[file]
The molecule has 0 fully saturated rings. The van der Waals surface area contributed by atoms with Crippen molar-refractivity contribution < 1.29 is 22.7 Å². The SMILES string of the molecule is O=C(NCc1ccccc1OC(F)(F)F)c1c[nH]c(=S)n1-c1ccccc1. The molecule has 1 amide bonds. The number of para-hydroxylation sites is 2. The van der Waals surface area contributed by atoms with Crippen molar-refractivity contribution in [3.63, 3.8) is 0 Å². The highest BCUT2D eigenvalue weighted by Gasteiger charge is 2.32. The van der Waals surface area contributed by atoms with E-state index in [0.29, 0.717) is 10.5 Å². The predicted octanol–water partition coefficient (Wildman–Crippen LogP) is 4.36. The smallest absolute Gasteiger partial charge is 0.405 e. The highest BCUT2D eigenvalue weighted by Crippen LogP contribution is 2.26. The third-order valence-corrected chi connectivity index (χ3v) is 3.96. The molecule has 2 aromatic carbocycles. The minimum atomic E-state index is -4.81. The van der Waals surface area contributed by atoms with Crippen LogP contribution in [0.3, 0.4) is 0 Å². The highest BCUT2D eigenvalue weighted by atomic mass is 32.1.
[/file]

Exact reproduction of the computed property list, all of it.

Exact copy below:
The molecule has 0 fully saturated rings. The van der Waals surface area contributed by atoms with Crippen molar-refractivity contribution < 1.29 is 22.7 Å². The SMILES string of the molecule is O=C(NCc1ccccc1OC(F)(F)F)c1c[nH]c(=S)n1-c1ccccc1. The molecule has 1 amide bonds. The number of para-hydroxylation sites is 2. The van der Waals surface area contributed by atoms with Crippen molar-refractivity contribution in [3.63, 3.8) is 0 Å². The highest BCUT2D eigenvalue weighted by Gasteiger charge is 2.32. The van der Waals surface area contributed by atoms with E-state index in [0.29, 0.717) is 10.5 Å². The predicted octanol–water partition coefficient (Wildman–Crippen LogP) is 4.36. The smallest absolute Gasteiger partial charge is 0.405 e. The highest BCUT2D eigenvalue weighted by Crippen LogP contribution is 2.26. The third-order valence-corrected chi connectivity index (χ3v) is 3.96. The molecule has 2 aromatic carbocycles. The minimum atomic E-state index is -4.81. The van der Waals surface area contributed by atoms with Crippen LogP contribution in [0.3, 0.4) is 0 Å². The highest BCUT2D eigenvalue weighted by atomic mass is 32.1.